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The following code returns the maximum value for the meta key, "session" across all posts of post-type, "calibration".

I have two other fields in the "calibration" post-type that I would like returned: "countdown" and "timer". However, tacking on these fields at the end of the first line of the SELECT statement... SELECT max( cast( meta_value as unsigned) ), countdown, timer ... returns NULL.

How should the function be changed to return the additional fields?

function getMaxSessionNoAndSettings() {
  global $wpdb;
  $userID = get_current_user_id();

  $lastSessionNumber = $wpdb->get_var( $wpdb->prepare( 
            "   
                SELECT max( cast( meta_value as unsigned) )
                FROM wp_postmeta 
                LEFT JOIN wp_posts ON wp_posts.ID = wp_postmeta.post_id
                WHERE meta_key = 'session' AND post_status = 'publish' AND post_type = 'calibration' AND post_author = $userID
            ", 
            $post_type
        ) );
 // var_dump($lastSessionNumber);
  return $lastSessionNumber;
}
add_action( 'pre_get_posts', 'getMaxSessionNoAndSettings');
  • pre_get_posts is a chance to modify the main query object, you need to accept and return a WP_Query object, neither of which you do. I would also note that the SQL query you wrote will be super expensive to execute. Post meta tables are optimised for finding data when you already know the post ID. Can you explain what you're trying to do without the technical baggage? E.g. are you trying to make only the session with the highest value show on an archive? Or are you trying to display it elsewhere? – Tom J Nowell Aug 25 '17 at 11:08
  • @TomJNowell, thanks for following up twice. The post type is effectively a quiz which a user takes as many times as they want. The "session" field is counter. So the next time a User takes a "quiz", the code above determines if a value exists (had they taken a quiz previously) and if it does, I increment "session" for the current quiz. I need to get values for the other two fields. I am not displaying data in an archive, etc., just using them to make decisions. – quint Aug 25 '17 at 15:21
  • Would it not be faster then to simply retrieve the newest post of type calibration that has the same author? That would be a stupendously fast query in comparison to the one you're trying to do – Tom J Nowell Aug 25 '17 at 16:51
  • As for the additional fields, I'm not sure what you mean by include them, you can use get_post_meta to retrieve post meta. Did you mean to filter by those values, or did you just want to use them in the resulting template? – Tom J Nowell Aug 25 '17 at 16:53
  • With regard to your question about retrieving the most recent calibration post for that author, absolutely that would provide what's needed. I guess this is probably very simple to do but I am much more familiar with javaScript than I am with PHP. Is this what you are referring to? <?php get_most_recent_post_of_user( $user_id ); ?> – quint Aug 25 '17 at 20:33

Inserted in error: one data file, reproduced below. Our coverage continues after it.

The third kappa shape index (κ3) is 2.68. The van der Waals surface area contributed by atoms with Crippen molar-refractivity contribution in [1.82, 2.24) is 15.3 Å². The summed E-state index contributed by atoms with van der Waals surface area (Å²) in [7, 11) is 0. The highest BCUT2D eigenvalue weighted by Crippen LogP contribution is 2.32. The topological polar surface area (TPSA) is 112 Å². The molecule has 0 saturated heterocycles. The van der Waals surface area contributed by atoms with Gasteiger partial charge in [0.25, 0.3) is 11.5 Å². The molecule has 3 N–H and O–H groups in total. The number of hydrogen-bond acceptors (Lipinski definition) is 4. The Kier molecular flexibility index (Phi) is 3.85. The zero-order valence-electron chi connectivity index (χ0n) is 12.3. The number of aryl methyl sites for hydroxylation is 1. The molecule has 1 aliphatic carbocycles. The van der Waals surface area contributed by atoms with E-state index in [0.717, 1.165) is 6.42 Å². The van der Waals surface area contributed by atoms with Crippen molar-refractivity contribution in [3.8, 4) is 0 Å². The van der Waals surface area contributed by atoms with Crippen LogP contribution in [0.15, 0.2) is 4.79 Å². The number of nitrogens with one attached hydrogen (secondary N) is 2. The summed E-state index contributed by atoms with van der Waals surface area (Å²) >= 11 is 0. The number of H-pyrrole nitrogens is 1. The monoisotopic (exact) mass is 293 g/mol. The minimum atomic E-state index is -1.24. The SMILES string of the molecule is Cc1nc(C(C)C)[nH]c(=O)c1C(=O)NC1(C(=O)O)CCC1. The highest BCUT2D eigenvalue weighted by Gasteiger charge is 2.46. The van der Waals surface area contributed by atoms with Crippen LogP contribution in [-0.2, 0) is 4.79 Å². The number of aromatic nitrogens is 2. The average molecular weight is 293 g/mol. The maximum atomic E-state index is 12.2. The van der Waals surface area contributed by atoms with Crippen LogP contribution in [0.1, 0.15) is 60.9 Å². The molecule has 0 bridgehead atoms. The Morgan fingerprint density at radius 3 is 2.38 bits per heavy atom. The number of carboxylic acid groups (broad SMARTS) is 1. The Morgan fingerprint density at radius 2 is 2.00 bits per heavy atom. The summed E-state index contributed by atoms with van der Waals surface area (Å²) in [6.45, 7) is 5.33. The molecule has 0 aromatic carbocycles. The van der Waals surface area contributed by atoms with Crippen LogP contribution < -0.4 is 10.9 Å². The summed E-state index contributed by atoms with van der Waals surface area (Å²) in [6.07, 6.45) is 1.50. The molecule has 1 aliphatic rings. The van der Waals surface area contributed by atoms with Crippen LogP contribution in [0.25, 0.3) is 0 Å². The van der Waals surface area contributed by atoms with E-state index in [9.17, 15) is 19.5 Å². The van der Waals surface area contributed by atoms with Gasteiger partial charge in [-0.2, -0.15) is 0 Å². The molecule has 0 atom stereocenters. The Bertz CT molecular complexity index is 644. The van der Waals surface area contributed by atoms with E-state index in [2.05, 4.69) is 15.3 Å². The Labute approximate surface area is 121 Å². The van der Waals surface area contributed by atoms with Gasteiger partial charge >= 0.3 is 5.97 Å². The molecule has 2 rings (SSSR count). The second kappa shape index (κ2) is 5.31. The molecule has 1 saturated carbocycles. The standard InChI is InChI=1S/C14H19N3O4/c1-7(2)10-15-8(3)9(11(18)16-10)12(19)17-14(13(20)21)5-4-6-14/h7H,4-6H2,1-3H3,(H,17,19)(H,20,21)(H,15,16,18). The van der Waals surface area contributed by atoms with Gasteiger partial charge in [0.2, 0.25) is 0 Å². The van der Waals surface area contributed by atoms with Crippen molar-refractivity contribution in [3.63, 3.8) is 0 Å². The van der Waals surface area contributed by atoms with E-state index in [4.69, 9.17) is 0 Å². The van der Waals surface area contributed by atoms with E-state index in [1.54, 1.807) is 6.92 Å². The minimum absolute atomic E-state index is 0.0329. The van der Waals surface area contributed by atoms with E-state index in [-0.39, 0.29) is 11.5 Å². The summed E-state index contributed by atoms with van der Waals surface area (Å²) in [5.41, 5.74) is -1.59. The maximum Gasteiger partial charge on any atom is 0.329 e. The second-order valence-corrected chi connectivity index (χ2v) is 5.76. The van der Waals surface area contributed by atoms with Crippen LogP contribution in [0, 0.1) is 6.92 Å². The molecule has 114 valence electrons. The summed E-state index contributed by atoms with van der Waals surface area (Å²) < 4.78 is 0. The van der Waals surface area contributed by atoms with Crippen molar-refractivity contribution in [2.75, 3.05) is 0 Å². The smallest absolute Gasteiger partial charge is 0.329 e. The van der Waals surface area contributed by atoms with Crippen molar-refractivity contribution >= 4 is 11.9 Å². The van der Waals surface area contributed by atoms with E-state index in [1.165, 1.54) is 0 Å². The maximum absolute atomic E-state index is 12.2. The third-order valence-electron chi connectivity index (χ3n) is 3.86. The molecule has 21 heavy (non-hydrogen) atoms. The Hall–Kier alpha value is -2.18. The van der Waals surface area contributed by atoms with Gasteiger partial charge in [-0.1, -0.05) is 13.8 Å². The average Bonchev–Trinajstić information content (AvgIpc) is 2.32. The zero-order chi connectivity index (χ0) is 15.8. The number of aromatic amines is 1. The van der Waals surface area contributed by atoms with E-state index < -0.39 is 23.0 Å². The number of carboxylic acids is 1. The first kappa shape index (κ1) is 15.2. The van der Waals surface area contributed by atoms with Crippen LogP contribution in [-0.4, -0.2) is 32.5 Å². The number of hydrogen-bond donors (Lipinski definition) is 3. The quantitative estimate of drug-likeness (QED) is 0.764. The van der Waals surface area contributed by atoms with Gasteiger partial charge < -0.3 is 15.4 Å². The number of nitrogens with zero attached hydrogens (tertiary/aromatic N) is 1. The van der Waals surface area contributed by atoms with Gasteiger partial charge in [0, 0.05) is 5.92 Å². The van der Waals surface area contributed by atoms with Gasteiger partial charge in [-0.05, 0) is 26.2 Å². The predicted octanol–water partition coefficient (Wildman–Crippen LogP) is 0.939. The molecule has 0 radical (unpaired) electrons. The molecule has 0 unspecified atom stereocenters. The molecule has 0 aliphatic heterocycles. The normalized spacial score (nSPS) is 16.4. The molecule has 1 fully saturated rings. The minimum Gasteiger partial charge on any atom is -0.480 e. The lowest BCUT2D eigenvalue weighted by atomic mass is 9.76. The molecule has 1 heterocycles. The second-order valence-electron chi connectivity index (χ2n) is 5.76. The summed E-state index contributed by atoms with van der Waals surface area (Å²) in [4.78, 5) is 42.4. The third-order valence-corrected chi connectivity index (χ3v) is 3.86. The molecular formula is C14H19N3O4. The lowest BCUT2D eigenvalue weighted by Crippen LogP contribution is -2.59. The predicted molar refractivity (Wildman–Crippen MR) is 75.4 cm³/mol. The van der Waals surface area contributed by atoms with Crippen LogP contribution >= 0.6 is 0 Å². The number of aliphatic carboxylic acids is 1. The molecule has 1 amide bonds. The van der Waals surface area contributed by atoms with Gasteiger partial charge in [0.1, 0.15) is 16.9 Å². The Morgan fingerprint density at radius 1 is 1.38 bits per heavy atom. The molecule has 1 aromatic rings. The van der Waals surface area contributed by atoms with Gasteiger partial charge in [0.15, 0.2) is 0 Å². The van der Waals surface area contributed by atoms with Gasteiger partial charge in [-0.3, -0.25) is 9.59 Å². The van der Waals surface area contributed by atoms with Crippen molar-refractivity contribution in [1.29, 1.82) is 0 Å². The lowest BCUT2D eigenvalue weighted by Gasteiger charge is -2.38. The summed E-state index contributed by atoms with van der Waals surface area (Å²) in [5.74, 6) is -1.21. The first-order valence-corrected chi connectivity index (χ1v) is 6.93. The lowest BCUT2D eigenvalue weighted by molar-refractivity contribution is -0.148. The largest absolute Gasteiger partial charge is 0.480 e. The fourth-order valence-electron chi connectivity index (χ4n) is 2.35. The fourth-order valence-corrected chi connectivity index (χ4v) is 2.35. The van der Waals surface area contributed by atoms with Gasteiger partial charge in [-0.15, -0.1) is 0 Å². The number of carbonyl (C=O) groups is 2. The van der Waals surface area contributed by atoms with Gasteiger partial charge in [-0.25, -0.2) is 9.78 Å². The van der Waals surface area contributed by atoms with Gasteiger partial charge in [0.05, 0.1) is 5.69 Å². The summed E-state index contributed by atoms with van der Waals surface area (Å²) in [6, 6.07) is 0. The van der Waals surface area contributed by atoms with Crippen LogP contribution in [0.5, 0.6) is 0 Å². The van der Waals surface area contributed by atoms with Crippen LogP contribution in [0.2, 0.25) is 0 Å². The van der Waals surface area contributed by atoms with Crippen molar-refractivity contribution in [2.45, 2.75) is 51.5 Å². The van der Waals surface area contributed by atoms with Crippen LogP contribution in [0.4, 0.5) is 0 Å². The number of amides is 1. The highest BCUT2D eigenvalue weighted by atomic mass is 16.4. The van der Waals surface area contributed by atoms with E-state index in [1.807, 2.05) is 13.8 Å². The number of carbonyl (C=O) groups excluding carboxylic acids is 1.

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That's not how pre_get_posts works, or what it's for.

The pre_get_posts filter, is an opportunity to change set or modify the arguments of a WP_Query object before it fetches posts from the information.

For example, here is one that modifies the homepage query to only fetch 5 posts:

function tomjn_fetch_five_posts( \WP_Query $q ) {
    if ( $q->is_main_query() && $q->is_home() ) {
        $q->set( 'posts_per_page', 5 );
    }
}
add_action( 'pre_get_posts', 'tomjn_fetch_five_posts' );

In your case, it's not clear what you're trying to do, but lets say we only want to show the post with the highest session meta key value, we might do:

$q->set( 'meta_key', 'session');
$q->set( 'meta_value', $lastSessionNumber );

However, both this, and the SQL query you wrote have major performance and traffic scaling problems, the kind that can't be swept under the rug or optimised a way

Performance Caching and Traffic Scaling

The crux of the problem is that the data isn't stored efficiently. If you want to store things in a way that you can query them quickly to find posts, you have to use taxonomies. That's what taxonomies are built for, else categories and tags would be stored in post meta

Meta queries are extremely slow

Don't expect more than a handful of people to be able to view that page concurrently before things start falling over and page load times skyrocket. Meta queries are super expensive

Maybe you can cache them though?

You can never cache that page

Because it shows different things to different users, if you started caching the page it would show the same thing to all users.

Data Storage

If session is a post ID, you should use the post parent instead to link them.

Otherwise, you would be better off hooking into post save, and checking if the session is the highest number and storing it in user meta, so that next time you need it, you've already figured it out and it's a simple/fast get_user_meta call

  • Tom, to follow up on this post: The code above is part of a plugin where I use wp_localize_script to pass the value to the js file that the plugin loaded. Presently the plugin passes 4 values. With regard to performance, are you saying that as more and more users access that "page" and thus the plugin executes, then performance will degrade significantly? – quint Aug 25 '17 at 15:41
  • querying posts by their post meta is extremely expensive as the meta table wasn't optimised for that, MySQL has to build a temporary table to do the output on as well as a full table scan, and a large chunk of memory to hold the temporary tables, so the query is super slow, and not only that but it gets exponentially slower as the number of posts and post meta increases. – Tom J Nowell Aug 25 '17 at 16:50

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